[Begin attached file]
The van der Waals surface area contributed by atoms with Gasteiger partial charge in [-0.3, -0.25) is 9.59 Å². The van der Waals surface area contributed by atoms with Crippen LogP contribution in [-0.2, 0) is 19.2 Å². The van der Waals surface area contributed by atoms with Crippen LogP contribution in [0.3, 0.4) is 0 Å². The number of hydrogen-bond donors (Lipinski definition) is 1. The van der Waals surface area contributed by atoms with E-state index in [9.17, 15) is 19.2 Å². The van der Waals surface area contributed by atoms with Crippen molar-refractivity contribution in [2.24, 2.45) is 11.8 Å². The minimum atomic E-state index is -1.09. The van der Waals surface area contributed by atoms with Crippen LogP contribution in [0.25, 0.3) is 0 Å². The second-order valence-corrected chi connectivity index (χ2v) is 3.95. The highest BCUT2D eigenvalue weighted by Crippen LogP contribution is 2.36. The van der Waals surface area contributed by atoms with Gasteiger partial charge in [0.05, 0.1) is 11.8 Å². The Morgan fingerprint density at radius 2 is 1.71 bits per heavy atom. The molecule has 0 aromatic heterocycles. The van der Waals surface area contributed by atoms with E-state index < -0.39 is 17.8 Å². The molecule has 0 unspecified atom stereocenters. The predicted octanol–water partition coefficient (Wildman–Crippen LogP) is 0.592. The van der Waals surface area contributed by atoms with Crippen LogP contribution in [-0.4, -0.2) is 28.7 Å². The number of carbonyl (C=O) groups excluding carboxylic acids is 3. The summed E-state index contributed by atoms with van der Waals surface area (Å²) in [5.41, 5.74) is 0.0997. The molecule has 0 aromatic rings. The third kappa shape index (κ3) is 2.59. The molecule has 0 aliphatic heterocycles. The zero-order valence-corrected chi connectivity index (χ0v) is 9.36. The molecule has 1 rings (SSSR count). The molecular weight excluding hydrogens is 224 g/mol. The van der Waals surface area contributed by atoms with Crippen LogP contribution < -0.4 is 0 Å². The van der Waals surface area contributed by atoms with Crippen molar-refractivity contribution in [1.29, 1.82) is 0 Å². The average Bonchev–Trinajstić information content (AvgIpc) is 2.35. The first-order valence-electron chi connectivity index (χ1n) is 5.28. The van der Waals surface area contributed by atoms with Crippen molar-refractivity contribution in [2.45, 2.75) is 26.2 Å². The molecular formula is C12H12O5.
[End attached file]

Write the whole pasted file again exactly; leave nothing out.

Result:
The van der Waals surface area contributed by atoms with Gasteiger partial charge in [-0.3, -0.25) is 9.59 Å². The van der Waals surface area contributed by atoms with Crippen LogP contribution in [-0.2, 0) is 19.2 Å². The van der Waals surface area contributed by atoms with Crippen LogP contribution in [0.3, 0.4) is 0 Å². The number of hydrogen-bond donors (Lipinski definition) is 1. The van der Waals surface area contributed by atoms with E-state index in [9.17, 15) is 19.2 Å². The van der Waals surface area contributed by atoms with Crippen molar-refractivity contribution in [2.24, 2.45) is 11.8 Å². The minimum atomic E-state index is -1.09. The van der Waals surface area contributed by atoms with Crippen LogP contribution in [0.25, 0.3) is 0 Å². The second-order valence-corrected chi connectivity index (χ2v) is 3.95. The highest BCUT2D eigenvalue weighted by Crippen LogP contribution is 2.36. The van der Waals surface area contributed by atoms with Gasteiger partial charge in [0.05, 0.1) is 11.8 Å². The Morgan fingerprint density at radius 2 is 1.71 bits per heavy atom. The molecule has 0 aromatic heterocycles. The van der Waals surface area contributed by atoms with E-state index < -0.39 is 17.8 Å². The molecule has 0 unspecified atom stereocenters. The predicted octanol–water partition coefficient (Wildman–Crippen LogP) is 0.592. The van der Waals surface area contributed by atoms with Crippen LogP contribution in [-0.4, -0.2) is 28.7 Å². The number of carbonyl (C=O) groups excluding carboxylic acids is 3. The summed E-state index contributed by atoms with van der Waals surface area (Å²) in [5.41, 5.74) is 0.0997. The molecule has 0 aromatic rings. The third kappa shape index (κ3) is 2.59. The molecule has 0 aliphatic heterocycles. The zero-order valence-corrected chi connectivity index (χ0v) is 9.36. The molecule has 1 rings (SSSR count). The molecular weight excluding hydrogens is 224 g/mol. The van der Waals surface area contributed by atoms with Crippen LogP contribution < -0.4 is 0 Å². The van der Waals surface area contributed by atoms with Crippen molar-refractivity contribution in [1.29, 1.82) is 0 Å². The average Bonchev–Trinajstić information content (AvgIpc) is 2.35. The first-order valence-electron chi connectivity index (χ1n) is 5.28. The van der Waals surface area contributed by atoms with Crippen molar-refractivity contribution in [2.45, 2.75) is 26.2 Å². The molecular formula is C12H12O5.